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Mark L. Kuhlmann
Associate Professor
Department of Biology
Hartwick College
Fish as Fertilizer: The Impacts of Salmon on Coastal Ecosystems

In this case study, students examine data from a number of published studies of the effects of Pacific salmon on freshwater and riparian ecosystems. The case focuses on the interesting phenomenon of spawning salmon acting as nutrient conveyor belts, transporting nutrients from the ocean upstream into freshwater spawning areas and, in some cases, even onto land, reversing the more-typical downstream movement of nutrients. As students work at analyzing and interpreting graphical data, they will also increase their understanding of the principles of biogeochemical cycling and gain an appreciation for the interconnectedness of different types of ecosystems. The topic is appropriate for any course covering ecosystem ecology including, for example, general ecology, freshwater or marine ecology, and environmental science.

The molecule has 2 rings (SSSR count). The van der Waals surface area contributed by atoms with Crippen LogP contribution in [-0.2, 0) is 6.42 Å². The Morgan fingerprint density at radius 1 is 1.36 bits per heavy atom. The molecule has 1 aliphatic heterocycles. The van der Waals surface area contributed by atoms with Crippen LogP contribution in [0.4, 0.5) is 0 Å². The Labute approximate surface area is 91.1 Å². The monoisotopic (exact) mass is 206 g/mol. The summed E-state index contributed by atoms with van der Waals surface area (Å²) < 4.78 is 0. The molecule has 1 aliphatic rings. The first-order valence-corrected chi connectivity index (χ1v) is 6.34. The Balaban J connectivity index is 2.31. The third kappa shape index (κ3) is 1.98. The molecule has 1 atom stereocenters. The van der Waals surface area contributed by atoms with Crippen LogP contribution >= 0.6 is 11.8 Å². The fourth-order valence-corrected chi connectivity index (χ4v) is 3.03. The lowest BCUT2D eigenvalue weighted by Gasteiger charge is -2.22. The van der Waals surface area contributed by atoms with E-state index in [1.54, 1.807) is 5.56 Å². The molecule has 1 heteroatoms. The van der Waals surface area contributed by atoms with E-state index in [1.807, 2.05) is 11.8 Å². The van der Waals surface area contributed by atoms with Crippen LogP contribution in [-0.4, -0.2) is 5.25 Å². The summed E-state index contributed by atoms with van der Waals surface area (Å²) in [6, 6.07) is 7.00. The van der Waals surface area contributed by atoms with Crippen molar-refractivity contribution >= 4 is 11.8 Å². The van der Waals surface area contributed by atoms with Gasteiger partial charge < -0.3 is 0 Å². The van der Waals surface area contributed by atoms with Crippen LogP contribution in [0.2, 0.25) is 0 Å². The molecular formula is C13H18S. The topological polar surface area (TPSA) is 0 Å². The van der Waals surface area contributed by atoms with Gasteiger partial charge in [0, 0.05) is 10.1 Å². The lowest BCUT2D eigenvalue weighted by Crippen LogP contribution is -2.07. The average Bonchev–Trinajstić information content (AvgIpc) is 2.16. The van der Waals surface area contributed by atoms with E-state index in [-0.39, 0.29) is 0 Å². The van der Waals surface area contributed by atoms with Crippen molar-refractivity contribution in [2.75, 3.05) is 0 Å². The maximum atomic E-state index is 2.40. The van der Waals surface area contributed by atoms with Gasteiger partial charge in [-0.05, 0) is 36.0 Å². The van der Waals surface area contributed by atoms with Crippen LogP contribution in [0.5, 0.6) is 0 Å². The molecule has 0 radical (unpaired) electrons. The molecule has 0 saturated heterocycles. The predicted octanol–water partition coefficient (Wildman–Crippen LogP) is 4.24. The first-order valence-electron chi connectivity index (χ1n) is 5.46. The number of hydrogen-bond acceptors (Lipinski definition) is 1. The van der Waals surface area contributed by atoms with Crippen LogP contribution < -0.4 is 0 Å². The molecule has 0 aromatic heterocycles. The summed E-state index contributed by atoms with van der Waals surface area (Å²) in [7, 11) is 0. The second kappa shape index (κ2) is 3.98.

Search for the Missing Sea Otters: An Ecological Detective Story

Using a progressive disclosure format, this case study teaches students how to apply ecological principles to a real-life ecological problem, namely, the decline in sea otter populations in Alaska. Students interpret data from graphs and tables and practice developing testable hypotheses as they work in groups to solve the mystery of the “missing” sea otters.  Designed to serve as a framework for teaching an ecology module to first-year biology majors, the case introduces students to basic concepts of population and community ecology.